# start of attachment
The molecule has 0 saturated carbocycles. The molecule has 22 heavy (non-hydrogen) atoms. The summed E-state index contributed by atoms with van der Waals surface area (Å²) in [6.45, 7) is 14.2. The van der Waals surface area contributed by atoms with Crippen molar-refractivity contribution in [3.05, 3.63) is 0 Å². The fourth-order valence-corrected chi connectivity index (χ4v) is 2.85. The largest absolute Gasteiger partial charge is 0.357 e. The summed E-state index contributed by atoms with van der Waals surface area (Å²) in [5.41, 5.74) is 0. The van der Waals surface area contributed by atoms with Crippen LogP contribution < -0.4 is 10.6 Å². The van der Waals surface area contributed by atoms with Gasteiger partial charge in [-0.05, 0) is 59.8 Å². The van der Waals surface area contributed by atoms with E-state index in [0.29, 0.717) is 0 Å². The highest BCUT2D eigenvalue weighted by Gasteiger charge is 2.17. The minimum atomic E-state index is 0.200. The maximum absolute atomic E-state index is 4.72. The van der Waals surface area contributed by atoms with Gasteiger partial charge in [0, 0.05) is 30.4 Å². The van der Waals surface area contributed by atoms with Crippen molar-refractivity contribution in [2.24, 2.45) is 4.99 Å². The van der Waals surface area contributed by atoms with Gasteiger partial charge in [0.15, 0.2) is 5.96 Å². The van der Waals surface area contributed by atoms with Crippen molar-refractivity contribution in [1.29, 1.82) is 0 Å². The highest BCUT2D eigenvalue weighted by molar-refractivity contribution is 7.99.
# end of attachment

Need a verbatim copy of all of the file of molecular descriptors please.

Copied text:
The molecule has 0 saturated carbocycles. The molecule has 22 heavy (non-hydrogen) atoms. The summed E-state index contributed by atoms with van der Waals surface area (Å²) in [6.45, 7) is 14.2. The van der Waals surface area contributed by atoms with Crippen molar-refractivity contribution in [3.05, 3.63) is 0 Å². The fourth-order valence-corrected chi connectivity index (χ4v) is 2.85. The largest absolute Gasteiger partial charge is 0.357 e. The summed E-state index contributed by atoms with van der Waals surface area (Å²) in [5.41, 5.74) is 0. The van der Waals surface area contributed by atoms with Crippen LogP contribution < -0.4 is 10.6 Å². The van der Waals surface area contributed by atoms with Gasteiger partial charge in [-0.05, 0) is 59.8 Å². The van der Waals surface area contributed by atoms with E-state index in [0.29, 0.717) is 0 Å². The highest BCUT2D eigenvalue weighted by Gasteiger charge is 2.17. The minimum atomic E-state index is 0.200. The maximum absolute atomic E-state index is 4.72. The van der Waals surface area contributed by atoms with Gasteiger partial charge in [0, 0.05) is 30.4 Å². The van der Waals surface area contributed by atoms with Crippen molar-refractivity contribution in [2.24, 2.45) is 4.99 Å². The van der Waals surface area contributed by atoms with Gasteiger partial charge in [0.15, 0.2) is 5.96 Å². The van der Waals surface area contributed by atoms with Crippen molar-refractivity contribution in [1.29, 1.82) is 0 Å². The highest BCUT2D eigenvalue weighted by molar-refractivity contribution is 7.99.